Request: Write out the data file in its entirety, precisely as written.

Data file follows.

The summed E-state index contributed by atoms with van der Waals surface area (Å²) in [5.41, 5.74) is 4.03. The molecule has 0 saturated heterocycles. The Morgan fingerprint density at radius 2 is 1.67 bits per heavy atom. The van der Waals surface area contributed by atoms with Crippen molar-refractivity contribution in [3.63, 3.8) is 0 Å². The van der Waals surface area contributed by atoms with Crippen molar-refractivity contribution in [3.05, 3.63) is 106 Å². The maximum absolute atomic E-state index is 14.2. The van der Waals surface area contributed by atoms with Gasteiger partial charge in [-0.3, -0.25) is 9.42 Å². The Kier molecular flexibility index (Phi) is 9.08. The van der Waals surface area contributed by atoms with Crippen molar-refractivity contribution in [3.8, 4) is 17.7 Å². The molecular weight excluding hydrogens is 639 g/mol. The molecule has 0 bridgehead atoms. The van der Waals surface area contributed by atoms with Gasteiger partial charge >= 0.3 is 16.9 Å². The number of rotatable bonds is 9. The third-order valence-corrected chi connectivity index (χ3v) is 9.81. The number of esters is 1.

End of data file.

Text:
The summed E-state index contributed by atoms with van der Waals surface area (Å²) in [5.41, 5.74) is 4.03. The molecule has 0 saturated heterocycles. The Morgan fingerprint density at radius 2 is 1.67 bits per heavy atom. The van der Waals surface area contributed by atoms with Crippen molar-refractivity contribution in [3.63, 3.8) is 0 Å². The van der Waals surface area contributed by atoms with Crippen molar-refractivity contribution in [3.05, 3.63) is 106 Å². The maximum absolute atomic E-state index is 14.2. The van der Waals surface area contributed by atoms with Gasteiger partial charge in [-0.3, -0.25) is 9.42 Å². The Kier molecular flexibility index (Phi) is 9.08. The van der Waals surface area contributed by atoms with Crippen molar-refractivity contribution in [3.8, 4) is 17.7 Å². The molecular weight excluding hydrogens is 639 g/mol. The molecule has 0 bridgehead atoms. The van der Waals surface area contributed by atoms with Gasteiger partial charge >= 0.3 is 16.9 Å². The number of rotatable bonds is 9. The third-order valence-corrected chi connectivity index (χ3v) is 9.81. The number of esters is 1.